Opinion: When is the best time to buy in a down market?Many first-time buyers are taking a wait-and-see approach, in case home prices drop further - is that the best strategy?
Recently I was asked to guest live on CityTV’s BT Vancouver morning news show to recap a range of industry predictions for real estate in 2019. During the interview, I was asked what strategy first-time buyers should adopt if they’re hoping to get into the market but are waiting to see what will happen.
This question, of trying to time the market, is one that comes up time and time again — no matter whether we’re in a rising market, in a down market, or in a steady market (which, in fact, we have now, in terms of prices for entry-level homes). People have a terror of buying a home at the “peak” of the market, or at another point where prices will drop after they’ve bought the home — but I don’t think this is something to fear.
To make my interests clear: I’m not a real estate agent or adviser, I’m a writer and editor who specializes in real estate and spends her days analyzing and reporting on market statistics. I have nothing to gain from advising anyone to buy homes, and I am not paid by anyone other than the media company for which I work, which gives me free rein to share my views as I see fit. I own a condo (my home) plus a long-term investment studio in Vancouver. I don’t offer advice to try to buoy the market, but simply because I’ve been lucky enough to get into this position (largely by ignoring those who told me not to buy yet) and I want to share what I’ve learned.
The very smart senior analyst of the Real Estate Investment Network, Don Campbell, once said to me, “The past two decades are littered with the bones of those who stayed on the sidelines of the real estate market.” That phrase stayed with me, as I see it all the time — friends in their 50s and 60s who are still renting, and will now likely pay rent throughout their retirement years. They all tell me, “I wish I’d bought when I was younger. Homes seemed so expensive, even back then - but that’s nothing compared with what they are now.”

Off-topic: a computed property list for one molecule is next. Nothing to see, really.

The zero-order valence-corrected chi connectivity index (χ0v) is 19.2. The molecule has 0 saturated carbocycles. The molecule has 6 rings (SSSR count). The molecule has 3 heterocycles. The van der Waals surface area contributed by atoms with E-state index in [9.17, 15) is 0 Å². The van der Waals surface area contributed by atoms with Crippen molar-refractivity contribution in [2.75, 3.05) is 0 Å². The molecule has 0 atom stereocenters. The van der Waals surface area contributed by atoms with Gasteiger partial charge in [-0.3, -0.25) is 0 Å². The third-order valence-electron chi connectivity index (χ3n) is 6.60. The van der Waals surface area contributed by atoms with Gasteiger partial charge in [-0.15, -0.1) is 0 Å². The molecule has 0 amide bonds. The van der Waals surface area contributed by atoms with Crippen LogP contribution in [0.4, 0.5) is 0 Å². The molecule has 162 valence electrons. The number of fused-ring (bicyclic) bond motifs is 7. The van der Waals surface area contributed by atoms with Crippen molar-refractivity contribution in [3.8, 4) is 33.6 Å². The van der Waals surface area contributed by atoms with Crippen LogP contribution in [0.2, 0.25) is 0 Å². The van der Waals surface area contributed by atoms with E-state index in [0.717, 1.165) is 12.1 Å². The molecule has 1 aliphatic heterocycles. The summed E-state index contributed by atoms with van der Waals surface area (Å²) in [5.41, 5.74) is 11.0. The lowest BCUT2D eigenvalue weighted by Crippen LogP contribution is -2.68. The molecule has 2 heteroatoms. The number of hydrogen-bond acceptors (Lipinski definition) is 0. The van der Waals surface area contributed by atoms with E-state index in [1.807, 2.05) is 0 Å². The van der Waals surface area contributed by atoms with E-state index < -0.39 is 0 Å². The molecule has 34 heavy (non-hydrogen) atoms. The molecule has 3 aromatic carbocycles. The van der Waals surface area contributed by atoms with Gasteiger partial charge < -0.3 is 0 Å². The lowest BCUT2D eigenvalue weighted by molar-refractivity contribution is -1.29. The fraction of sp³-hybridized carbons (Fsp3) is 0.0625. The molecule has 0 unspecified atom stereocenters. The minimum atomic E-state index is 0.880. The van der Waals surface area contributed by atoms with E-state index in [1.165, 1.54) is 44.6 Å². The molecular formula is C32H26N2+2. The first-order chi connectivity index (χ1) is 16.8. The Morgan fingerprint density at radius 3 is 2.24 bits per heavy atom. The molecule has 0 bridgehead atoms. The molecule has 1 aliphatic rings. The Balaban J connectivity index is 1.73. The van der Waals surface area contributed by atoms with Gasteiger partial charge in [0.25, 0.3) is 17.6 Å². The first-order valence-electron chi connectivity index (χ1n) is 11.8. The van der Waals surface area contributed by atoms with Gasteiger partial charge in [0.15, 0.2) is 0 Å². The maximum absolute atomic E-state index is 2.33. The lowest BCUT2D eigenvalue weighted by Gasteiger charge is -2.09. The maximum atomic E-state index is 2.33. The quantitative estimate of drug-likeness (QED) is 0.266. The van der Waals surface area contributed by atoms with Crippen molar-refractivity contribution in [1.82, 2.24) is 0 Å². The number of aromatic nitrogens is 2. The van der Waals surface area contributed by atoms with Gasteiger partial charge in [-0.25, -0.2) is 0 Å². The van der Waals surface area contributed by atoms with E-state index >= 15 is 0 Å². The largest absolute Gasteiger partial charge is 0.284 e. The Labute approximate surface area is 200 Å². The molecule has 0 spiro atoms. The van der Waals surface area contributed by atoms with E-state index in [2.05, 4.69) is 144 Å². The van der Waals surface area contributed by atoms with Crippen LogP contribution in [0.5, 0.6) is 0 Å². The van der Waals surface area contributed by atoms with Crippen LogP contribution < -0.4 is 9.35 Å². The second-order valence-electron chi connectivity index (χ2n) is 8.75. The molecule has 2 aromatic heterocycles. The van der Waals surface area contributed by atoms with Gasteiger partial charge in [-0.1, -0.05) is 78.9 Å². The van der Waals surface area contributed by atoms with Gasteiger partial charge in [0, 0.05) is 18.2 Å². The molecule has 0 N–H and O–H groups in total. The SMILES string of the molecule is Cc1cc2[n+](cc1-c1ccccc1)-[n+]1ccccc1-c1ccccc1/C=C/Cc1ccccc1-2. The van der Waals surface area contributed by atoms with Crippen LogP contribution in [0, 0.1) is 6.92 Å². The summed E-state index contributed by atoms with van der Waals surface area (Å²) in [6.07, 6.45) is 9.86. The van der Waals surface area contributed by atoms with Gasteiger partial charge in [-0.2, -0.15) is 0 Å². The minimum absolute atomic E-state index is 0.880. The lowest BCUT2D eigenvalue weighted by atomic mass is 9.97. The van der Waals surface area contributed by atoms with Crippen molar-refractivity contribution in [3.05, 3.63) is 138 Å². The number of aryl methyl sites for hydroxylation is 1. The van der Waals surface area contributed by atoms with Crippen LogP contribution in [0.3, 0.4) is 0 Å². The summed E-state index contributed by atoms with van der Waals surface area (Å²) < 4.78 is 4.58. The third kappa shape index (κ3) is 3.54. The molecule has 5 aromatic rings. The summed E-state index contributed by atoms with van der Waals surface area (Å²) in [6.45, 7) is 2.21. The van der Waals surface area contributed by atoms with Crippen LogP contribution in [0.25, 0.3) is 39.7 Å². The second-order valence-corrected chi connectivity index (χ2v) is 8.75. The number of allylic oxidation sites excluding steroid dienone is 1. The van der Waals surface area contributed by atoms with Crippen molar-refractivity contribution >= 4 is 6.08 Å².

Exactly. The £182,000 (British pounds) I paid for my tiny first flat in South London, a 50-minute commute from work, seemed astronomical 15 years ago. I could only raise a 5 per cent down payment and take out an interest-only mortgage. And everyone told me not to buy it, as “we’re at the peak of the market.” They said the same thing when I moved up to a larger place even further out of town, for £240,000, in 2008. That really was the then-peak of the market, as immediately after I bought it, the recession hit and its value dropped by 15 per cent.
But no matter. I was still above water, as my mortgage was still only £175,000, and over the next few years the value more than recovered. I sold it for £280K in 2014, and that’s how I had a down payment to buy a condo in downtown Vancouver.
That’s how real estate works. There is no price “peak,” only a fluctuating, but generally upward, line. If you’re looking at holding onto a home for a reasonable length of time, if you can afford the mortgage and if you have a decent down payment, just go for it — trying to time the market is a fool’s errand. Those price predictions I spoke about last week differ considerably, so nobody really knows what will happen this year, or next. Sure, the general consensus is that here in Metro Vancouver, average home prices might dip by a couple of per cent this year. But even if that happens, interest rates are rising. So a lower average home price a) doesn’t mean the specific home you want to buy will be any cheaper and b) even if it is, it doesn’t mean it’s more affordable, if mortgage costs are going up.
The only buyers I’d recommend to wait are speculators looking for a quick flip. For everyone else, if you hold on to your home for long enough, it will always end up higher than you bought it for.
Now we are facing an influx of one million additional people in Metro Vancouver by 2050. Political migration, climate migration, our relatively stable economy, our Pacific Rim position, and many other factors will, in my opinion, mean that even if prices dip in the next year or so, they will at some point over the next decade exceed their previous peak. And by the time we get to 2050, I predict that today’s Millennials will be wishing they had bought 30 years previously, when the average cost of a condo was “only” $600,000 and they could’ve gotten a great little pad in Surrey for $250K.
You really don’t want to be on the wrong side of the price rises that could be ahead of us over the next 10 or 20 years. So if you're lucky enough to be able to buy a home — whichever location you can afford, and in whatever size home — just go for it. I did, and I’ve never regretted it.